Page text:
Pythonic/idiomatic?

geremy condra debatem1 at gmail.com
Tue Nov 9 01:11:47 CET 2010


On Mon, Nov 8, 2010 at 6:32 PM, Seebs <usenet-nospam at seebs.net> wrote:
> I have an existing hunk of Makefile code:
>        CPPFLAGS = "$(filter -D* -I* -i* -U*,$(TARGET_CFLAGS))"
> For those not familiar with GNU makeisms, this means "assemble a string
> which consists of all the words in $(TARGET_CFLAGS) which start with one
> of -D, -I, -i, or -U".  So if you give it
>        foo -Ibar baz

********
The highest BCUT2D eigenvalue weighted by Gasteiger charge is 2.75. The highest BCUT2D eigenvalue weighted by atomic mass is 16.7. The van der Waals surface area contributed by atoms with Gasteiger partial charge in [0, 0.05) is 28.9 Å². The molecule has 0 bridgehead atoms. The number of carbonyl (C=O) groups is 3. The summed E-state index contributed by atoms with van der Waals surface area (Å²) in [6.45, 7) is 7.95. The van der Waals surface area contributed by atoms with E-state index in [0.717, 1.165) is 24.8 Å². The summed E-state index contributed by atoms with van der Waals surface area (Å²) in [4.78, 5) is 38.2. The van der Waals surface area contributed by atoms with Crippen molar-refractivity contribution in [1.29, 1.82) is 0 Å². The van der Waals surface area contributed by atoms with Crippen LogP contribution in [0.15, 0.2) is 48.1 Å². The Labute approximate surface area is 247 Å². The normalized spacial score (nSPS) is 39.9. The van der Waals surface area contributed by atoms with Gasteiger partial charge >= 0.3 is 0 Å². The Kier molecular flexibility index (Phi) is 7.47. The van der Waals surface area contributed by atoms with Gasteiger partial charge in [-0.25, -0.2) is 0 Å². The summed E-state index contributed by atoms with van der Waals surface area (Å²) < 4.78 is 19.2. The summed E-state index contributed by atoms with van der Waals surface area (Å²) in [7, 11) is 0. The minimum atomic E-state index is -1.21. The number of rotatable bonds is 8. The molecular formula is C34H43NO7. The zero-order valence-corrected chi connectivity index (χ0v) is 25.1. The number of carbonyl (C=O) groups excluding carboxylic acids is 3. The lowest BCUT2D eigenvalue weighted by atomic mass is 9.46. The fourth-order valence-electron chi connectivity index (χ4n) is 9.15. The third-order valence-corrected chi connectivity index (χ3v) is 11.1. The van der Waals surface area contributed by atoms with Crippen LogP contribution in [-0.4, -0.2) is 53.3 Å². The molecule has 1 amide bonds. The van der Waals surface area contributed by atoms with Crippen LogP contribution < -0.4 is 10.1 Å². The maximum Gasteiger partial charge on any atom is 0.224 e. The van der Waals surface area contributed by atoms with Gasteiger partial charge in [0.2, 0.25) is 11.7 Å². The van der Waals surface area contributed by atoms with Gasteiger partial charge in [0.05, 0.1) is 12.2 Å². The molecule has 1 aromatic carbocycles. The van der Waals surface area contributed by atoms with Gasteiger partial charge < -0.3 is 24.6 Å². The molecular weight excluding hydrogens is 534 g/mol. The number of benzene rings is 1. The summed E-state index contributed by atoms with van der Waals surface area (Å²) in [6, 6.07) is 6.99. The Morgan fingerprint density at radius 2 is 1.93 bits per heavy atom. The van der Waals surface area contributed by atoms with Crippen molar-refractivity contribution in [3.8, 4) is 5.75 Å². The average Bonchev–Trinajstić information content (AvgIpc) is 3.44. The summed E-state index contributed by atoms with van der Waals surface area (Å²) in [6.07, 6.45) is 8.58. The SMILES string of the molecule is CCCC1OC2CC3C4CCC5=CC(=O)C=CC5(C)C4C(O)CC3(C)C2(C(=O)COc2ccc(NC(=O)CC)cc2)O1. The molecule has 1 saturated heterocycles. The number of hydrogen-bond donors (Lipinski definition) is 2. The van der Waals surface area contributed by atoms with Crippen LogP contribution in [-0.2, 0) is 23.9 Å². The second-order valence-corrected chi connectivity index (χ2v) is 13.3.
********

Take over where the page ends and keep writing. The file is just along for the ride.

> it'll say
>        -Ibar
>
> I have a similar situation in a Python context, and I am wondering
> whether this is an idiomatic spelling:
>
>        ' '.join([x for x in target_cflags.split() if re.match('^-[DIiU]', x)])
>
> This appears to do the same thing, but is it an idiomatic use of list
> comprehensions, or should I be breaking it out into more bits?
>
> You will note that of course, I have carefully made it a one-liner so I
> don't have to worry about indentation*.
>
> -s
> [*] Kidding, I just thought this seemed like a pretty clear expression.

I believe this is correct, but I may be wrong. Try and see.

CPPFLAGS = ' '.join(filter(lambda x: x.startswith(('-D', '-I', '-i',
'-U')), cflags))

Geremy Condra



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